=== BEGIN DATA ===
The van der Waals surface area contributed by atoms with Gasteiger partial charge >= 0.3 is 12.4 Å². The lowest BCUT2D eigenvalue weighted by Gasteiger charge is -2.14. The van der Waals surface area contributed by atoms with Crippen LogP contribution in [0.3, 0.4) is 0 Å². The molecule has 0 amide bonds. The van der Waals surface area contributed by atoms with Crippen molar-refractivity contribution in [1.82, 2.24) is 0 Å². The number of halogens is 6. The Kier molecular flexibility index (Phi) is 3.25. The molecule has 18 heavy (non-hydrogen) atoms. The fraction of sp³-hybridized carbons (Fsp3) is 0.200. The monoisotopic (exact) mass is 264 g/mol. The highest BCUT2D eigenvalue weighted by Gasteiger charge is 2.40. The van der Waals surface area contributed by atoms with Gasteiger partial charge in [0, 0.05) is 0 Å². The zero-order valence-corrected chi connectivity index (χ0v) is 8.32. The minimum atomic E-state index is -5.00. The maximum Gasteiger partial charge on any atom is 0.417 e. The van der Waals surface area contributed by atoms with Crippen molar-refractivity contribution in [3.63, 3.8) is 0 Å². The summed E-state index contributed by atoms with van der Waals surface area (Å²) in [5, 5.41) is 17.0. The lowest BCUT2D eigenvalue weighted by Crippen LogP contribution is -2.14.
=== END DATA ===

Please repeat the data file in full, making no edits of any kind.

The van der Waals surface area contributed by atoms with Gasteiger partial charge >= 0.3 is 12.4 Å². The lowest BCUT2D eigenvalue weighted by Gasteiger charge is -2.14. The van der Waals surface area contributed by atoms with Crippen LogP contribution in [0.3, 0.4) is 0 Å². The molecule has 0 amide bonds. The van der Waals surface area contributed by atoms with Crippen molar-refractivity contribution in [1.82, 2.24) is 0 Å². The number of halogens is 6. The Kier molecular flexibility index (Phi) is 3.25. The molecule has 18 heavy (non-hydrogen) atoms. The fraction of sp³-hybridized carbons (Fsp3) is 0.200. The monoisotopic (exact) mass is 264 g/mol. The highest BCUT2D eigenvalue weighted by Gasteiger charge is 2.40. The van der Waals surface area contributed by atoms with Gasteiger partial charge in [0, 0.05) is 0 Å². The zero-order valence-corrected chi connectivity index (χ0v) is 8.32. The minimum atomic E-state index is -5.00. The maximum Gasteiger partial charge on any atom is 0.417 e. The van der Waals surface area contributed by atoms with Crippen molar-refractivity contribution in [3.63, 3.8) is 0 Å². The summed E-state index contributed by atoms with van der Waals surface area (Å²) in [5, 5.41) is 17.0. The lowest BCUT2D eigenvalue weighted by Crippen LogP contribution is -2.14.